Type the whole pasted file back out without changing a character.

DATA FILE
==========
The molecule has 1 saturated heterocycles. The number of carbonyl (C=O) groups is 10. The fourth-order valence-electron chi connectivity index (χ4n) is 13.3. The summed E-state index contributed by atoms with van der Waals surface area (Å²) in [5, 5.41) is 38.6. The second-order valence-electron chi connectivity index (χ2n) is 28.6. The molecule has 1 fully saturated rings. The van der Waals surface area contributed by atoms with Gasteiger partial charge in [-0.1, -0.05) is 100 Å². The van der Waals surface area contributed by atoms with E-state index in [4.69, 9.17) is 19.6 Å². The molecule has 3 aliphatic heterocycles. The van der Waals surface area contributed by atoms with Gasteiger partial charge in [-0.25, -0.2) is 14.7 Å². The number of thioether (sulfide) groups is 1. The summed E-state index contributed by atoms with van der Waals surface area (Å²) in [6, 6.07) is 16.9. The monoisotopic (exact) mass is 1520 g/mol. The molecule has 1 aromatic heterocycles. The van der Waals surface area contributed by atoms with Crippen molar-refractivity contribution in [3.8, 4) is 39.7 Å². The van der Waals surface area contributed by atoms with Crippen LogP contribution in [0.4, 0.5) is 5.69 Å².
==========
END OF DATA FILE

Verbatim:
The molecule has 1 saturated heterocycles. The number of carbonyl (C=O) groups is 10. The fourth-order valence-electron chi connectivity index (χ4n) is 13.3. The summed E-state index contributed by atoms with van der Waals surface area (Å²) in [5, 5.41) is 38.6. The second-order valence-electron chi connectivity index (χ2n) is 28.6. The molecule has 1 fully saturated rings. The van der Waals surface area contributed by atoms with Gasteiger partial charge in [-0.1, -0.05) is 100 Å². The van der Waals surface area contributed by atoms with E-state index in [4.69, 9.17) is 19.6 Å². The molecule has 3 aliphatic heterocycles. The van der Waals surface area contributed by atoms with Gasteiger partial charge in [-0.25, -0.2) is 14.7 Å². The number of thioether (sulfide) groups is 1. The summed E-state index contributed by atoms with van der Waals surface area (Å²) in [6, 6.07) is 16.9. The monoisotopic (exact) mass is 1520 g/mol. The molecule has 1 aromatic heterocycles. The van der Waals surface area contributed by atoms with Crippen molar-refractivity contribution in [3.8, 4) is 39.7 Å². The van der Waals surface area contributed by atoms with Crippen LogP contribution in [0.4, 0.5) is 5.69 Å².